“He allowed himself to be swayed by his conviction that human beings are not born once and for all on the day their mothers give birth to them, but that life obliges them over and over again to give birth to themselves.”
— Gabriel Garcia Márquez
NOVEMBER 10th 2014
maggie the cat
RANT OF THE WEEK
“they hear nothing”
They hear nothing when their eyes are wider shut than clam shells.
An homage made to Stanley Kubrick who met with a mysterious end
Now evil enters our lives and all we can think is to return to the usual as fast as we can. An actor returning to the stage
Know thy words before you speak. Spontaneity is marvelous but words can really hurt you. Nano particles filter in and the cinders sting the eyes with burning sensations so tears run down our wet cheeks. Leaving behind pathways of streaks blinding in their destruction of our beauty, real or surface.
Our Consciousness is altered and we follow the world into slavery bought by the masters of our universe. Those with the money. The known bandits of the 1%.
Our Masters return with Unbroken chains to bind to the world order of newness. We all become the same.
Never know imagination or daydreaming thoughts. They take you out of place and out of step.
Worlds we build our minds now dismiss as illusions. What do we really want in our own minds. Not what was fed to us.
Realness has been lost. And now The fantasy has begun © jkm
VISION OF THE WEEK
QUOTE OF THE WEEK
VIDEO OF THE WEEK
Puff the Magic Dragon
This is not really about drugs. Really! REALLY!?!
John Steinbeck Tip #1
Abandon the idea that you are ever going to finish. Lose track of the 400 pages and write just one page for each day, it helps. Then when it gets finished, you are always surprised.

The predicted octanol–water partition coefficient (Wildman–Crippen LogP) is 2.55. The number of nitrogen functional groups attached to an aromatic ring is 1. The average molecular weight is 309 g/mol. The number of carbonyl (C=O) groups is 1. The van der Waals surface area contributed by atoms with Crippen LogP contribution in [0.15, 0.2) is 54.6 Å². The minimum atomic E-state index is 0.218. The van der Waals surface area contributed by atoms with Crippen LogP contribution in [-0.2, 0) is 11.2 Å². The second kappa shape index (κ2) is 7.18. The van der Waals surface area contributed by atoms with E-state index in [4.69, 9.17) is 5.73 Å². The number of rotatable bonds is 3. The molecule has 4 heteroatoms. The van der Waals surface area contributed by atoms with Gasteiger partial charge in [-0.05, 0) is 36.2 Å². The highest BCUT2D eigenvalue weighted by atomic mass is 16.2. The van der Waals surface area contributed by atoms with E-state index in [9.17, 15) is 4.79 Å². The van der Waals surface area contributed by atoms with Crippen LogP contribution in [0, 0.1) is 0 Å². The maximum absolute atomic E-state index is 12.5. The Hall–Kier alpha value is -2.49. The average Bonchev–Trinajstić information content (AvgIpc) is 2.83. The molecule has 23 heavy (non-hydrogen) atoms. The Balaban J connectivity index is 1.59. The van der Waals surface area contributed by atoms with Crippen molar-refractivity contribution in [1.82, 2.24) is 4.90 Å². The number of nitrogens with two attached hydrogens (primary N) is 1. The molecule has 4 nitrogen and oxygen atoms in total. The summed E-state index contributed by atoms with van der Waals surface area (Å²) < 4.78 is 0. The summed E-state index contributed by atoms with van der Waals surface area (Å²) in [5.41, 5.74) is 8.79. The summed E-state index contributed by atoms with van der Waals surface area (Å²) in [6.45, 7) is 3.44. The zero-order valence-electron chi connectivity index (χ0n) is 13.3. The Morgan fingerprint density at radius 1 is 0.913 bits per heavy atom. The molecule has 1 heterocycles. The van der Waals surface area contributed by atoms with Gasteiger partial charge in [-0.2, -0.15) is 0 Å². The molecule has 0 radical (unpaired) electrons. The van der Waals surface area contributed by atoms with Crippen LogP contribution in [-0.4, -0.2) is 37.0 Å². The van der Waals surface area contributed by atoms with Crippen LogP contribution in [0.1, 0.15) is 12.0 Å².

John Steinbeck Tip #2
Write freely and as rapidly as possible and throw the whole thing on paper. Never correct or rewrite until the whole thing is down. Rewrite in process is usually found to be an excuse for not going on. It also interferes with flow and rhythm which can only come from a kind of unconscious association with the material.
John Steinbeck Tip #3
Forget your generalized audience. In the first place, the nameless, faceless audience will scare you to death and in the second place, unlike the theater, it doesn’t exist. In writing, your audience is one single reader. I have found that sometimes it helps to pick out one person—a real person you know, or an imagined person and write to that one.
John Steinbeck Tip #4
If a scene or a section gets the better of you and you still think you want it—bypass it and go on. When you have finished the whole you can come back to it and then you may find that the reason it gave trouble is because it didn’t belong there.
John Steinbeck Tip #5
Beware of a scene that becomes too dear to you, dearer than the rest. It will usually be found that it is out of drawing.
John Steinbeck Tip #6
If you are using dialogue—say it aloud as you write it. Only then will it have the sound of speech.
Steinbeck issued the following statement after receiving the Nobel Prize in Literature in 1963,
“If there is a magic in story writing, and I am convinced there is, no one has ever been able to reduce it to a recipe that can be passed from one person to another. The formula seems to lie solely in the aching urge of the writer to convey something he feels important to the reader. If the writer has that urge, he may sometimes, but by no means always, find the way to do it. You must perceive the excellence that makes a good story good or the errors that makes a bad story. For a bad story is only an ineffective story.” — John Steinbeck
John Steinbeck — Pulitzer Prize winner, Nobel laureate, author of “East of Eden,” gave an excellent interview published in the Fall 1975 issue of The Paris Review.
[Thank You to Brain Pickings]